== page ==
District Council approve 20 new homes at Foundry Close
On the 29th of October 2020, the Neighbourhood Plan Steering Group and Hurst Green Parish Council received a planning decision notice from Rother District Council, the notice outlined the approval for the planning application at Foundry Close.
In the works since the previous unsuccessful planning application by Millwood Designer Homes, the approved scheme features 20 new homes, and in a revision from the submitted application, this now contains 8 affordable homes.
The approved scheme is smaller than the original, that proposed some 60 homes, but larger than the Neighbourhood Plan Steering Group and the Parish Council recommended, who based upon a report written for the Parish Council from consultancy AECOM, noted that the site, based on size alone, could only accommodate a maximum of 18 homes. The Land Owners, in a bid to obtain planning permission and an agreement around affordable homes, increased this to 20 new homes, with 8 of these to be affordable.
Despite the problems with parking in and around Hurst Green village, the scheme’s parking provision is in accordance with, and higher than is required of new developments, as determined by the East Sussex County Council’s Residential Parking Demand Calculator. The approved scheme has 29 car parking spaces to be shared by the 20 new homes, with 17 further spaces being provided as unallocated parking bays. The Neighbourhood Plan Steering Group despite pushing for further spaces to be allocated, feel this allocation is too small for the development, with most families in Hurst Green having access to, or ownership of more than 1 car. The unallocated parking spaces include 5 bays adjacent to the existing Foundry Close, which according to the District Council’s commentary, is intended to go some way towards meeting a need from existing local residents without on-plot parking to park their vehicles on Foundry Close.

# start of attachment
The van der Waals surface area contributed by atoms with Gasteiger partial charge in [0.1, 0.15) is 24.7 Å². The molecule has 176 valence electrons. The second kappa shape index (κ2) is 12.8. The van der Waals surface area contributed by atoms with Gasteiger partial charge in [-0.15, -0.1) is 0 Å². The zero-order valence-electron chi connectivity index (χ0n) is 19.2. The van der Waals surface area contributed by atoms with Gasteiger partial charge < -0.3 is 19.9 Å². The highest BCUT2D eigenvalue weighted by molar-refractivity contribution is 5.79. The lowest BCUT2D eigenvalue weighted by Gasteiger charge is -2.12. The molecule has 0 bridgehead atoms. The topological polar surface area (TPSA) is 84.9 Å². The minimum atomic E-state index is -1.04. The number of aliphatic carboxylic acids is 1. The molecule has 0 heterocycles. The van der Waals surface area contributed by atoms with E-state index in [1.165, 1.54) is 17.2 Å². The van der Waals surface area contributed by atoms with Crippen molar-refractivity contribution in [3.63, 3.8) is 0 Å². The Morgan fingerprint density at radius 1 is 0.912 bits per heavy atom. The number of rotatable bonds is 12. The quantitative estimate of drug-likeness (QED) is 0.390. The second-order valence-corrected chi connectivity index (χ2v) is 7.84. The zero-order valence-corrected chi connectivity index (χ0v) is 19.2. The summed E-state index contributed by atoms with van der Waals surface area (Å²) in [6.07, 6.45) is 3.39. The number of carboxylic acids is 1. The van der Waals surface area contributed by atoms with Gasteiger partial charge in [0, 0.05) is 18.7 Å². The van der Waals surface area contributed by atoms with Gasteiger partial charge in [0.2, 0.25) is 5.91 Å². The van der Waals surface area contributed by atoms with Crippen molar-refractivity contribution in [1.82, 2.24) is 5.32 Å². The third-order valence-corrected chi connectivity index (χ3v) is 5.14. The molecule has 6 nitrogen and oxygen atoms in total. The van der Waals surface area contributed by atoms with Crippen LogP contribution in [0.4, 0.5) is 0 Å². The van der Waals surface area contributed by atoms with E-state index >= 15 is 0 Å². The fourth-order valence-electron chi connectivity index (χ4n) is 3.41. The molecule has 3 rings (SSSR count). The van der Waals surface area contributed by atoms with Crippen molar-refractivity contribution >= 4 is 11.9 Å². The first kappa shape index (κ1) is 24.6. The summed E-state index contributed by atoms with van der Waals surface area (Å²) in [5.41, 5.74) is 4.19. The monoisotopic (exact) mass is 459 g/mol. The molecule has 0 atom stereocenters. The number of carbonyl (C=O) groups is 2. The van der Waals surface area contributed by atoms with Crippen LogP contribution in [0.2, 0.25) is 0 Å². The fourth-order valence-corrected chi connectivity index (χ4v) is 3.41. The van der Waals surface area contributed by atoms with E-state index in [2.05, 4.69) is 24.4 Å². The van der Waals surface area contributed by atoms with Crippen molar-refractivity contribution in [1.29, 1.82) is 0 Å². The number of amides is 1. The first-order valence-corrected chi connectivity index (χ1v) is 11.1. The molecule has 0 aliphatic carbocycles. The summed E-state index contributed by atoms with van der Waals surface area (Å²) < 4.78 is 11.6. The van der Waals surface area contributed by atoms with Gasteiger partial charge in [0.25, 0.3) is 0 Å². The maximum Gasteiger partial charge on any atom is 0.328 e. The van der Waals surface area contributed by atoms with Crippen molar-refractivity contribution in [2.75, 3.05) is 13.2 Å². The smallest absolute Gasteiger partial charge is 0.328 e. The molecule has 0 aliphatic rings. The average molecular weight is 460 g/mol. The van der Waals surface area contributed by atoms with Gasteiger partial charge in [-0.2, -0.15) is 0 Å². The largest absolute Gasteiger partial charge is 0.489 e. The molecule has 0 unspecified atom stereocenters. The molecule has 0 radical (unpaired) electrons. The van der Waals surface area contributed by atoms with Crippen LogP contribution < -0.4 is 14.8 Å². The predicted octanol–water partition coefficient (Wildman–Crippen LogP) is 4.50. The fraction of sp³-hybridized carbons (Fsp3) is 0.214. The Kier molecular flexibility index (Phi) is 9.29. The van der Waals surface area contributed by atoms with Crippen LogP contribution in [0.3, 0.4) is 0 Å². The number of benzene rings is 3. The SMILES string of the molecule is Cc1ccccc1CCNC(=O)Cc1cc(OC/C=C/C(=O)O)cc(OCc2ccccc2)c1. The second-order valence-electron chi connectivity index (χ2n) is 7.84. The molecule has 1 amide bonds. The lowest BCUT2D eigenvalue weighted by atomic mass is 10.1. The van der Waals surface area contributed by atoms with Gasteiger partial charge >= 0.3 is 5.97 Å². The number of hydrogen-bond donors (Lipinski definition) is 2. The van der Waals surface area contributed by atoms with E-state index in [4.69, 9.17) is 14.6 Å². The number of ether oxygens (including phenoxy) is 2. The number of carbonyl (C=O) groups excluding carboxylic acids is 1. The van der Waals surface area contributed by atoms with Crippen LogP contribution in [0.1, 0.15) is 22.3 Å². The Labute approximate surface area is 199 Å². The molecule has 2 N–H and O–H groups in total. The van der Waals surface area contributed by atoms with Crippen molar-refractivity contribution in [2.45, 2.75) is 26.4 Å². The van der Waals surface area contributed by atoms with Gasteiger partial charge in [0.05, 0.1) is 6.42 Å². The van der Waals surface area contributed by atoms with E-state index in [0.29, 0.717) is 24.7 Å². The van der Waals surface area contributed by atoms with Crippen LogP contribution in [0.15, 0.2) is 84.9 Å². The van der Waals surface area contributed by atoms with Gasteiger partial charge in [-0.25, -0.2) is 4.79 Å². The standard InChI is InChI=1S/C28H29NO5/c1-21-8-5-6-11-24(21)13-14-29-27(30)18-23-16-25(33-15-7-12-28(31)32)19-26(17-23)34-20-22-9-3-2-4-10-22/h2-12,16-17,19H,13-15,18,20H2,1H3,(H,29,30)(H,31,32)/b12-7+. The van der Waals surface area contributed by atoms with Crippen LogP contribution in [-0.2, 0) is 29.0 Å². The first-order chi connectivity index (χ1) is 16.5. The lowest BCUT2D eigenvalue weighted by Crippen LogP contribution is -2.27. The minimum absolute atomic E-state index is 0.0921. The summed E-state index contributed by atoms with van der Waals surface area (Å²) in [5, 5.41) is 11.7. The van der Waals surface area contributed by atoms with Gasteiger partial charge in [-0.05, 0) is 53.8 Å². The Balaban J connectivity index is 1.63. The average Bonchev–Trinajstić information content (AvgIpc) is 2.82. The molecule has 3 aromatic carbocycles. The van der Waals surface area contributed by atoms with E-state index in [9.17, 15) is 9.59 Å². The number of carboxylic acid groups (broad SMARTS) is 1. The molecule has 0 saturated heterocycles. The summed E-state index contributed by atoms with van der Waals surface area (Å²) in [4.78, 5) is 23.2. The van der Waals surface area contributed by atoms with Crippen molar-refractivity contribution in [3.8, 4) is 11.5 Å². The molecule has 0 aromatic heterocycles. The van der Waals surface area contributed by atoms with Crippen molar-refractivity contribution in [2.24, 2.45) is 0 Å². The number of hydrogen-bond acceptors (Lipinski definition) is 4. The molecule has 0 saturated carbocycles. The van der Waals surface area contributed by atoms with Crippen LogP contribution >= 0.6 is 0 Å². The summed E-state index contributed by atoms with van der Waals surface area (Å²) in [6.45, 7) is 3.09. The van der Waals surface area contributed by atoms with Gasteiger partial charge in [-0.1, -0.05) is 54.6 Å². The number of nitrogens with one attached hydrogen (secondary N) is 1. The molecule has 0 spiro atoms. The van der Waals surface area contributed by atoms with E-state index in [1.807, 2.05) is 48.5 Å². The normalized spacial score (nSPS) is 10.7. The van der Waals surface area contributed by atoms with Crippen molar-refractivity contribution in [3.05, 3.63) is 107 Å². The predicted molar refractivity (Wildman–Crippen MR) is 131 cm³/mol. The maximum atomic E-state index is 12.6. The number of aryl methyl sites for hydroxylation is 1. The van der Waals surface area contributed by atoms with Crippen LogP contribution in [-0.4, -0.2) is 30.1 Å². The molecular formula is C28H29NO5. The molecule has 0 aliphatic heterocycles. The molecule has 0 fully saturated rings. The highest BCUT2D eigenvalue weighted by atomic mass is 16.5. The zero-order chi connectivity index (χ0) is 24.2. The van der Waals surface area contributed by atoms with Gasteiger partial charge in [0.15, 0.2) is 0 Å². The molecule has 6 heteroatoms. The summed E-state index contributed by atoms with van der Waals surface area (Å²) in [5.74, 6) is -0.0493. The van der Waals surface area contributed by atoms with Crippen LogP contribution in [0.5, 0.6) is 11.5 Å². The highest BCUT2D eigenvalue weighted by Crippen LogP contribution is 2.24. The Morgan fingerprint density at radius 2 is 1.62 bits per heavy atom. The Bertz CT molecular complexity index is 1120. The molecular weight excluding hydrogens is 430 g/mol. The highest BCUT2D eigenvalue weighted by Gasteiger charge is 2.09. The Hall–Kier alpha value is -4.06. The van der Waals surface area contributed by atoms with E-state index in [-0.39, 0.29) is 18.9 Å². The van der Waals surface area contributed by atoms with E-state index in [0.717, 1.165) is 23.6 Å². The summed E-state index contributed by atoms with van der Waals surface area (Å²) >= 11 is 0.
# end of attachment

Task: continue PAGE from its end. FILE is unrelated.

Residents of Hurst Green may be surprised to learn that the planning documents reveal that both Highways England and East Sussex Highways were consulted in respect of the new development, and that neither raised any objections.
All of the homes are to be two storeys in height, although three of the dwellings are to be 2.5 storeys in height, containing roof dormers. There is a mix of elevational treatments consisting of weatherboard, tile hanging, brick and painted render; and a mix of plain tiles or slates to the roofs of the dwellings.
The layout of the development retains provision for extending the site south to ensure that road access through the site to the adjacent Neighbourhood Plan HG40 site is provided and maintained.
The District Council have responded to the Neighbourhood Plan Steering Group’s comment in the planning decision notice, noting that respect of the size of the proposed area annotated on the plan as ‘peace garden’, remarking that “as the applicant has pointed out this small public garden area has only been included at the suggestion of the Parish Council and there is no policy requirement to
provide public open space as part of the development. Moreover, the applicant has stated that it would not be in the applicant’s interest to leave this poorly landscaped or as a blank canvass as the applicants’ aim is to make the landscaping as attractive as possible with a view towards selling the houses.”
View the original Parish Council’s response to the planning application here: https://hurstgreen2030.uk/wp-content/uploads/2019/12/Foundry-Close-Planning-Application-RR20192194P-on-site-HG-35-Parish-Council.pdf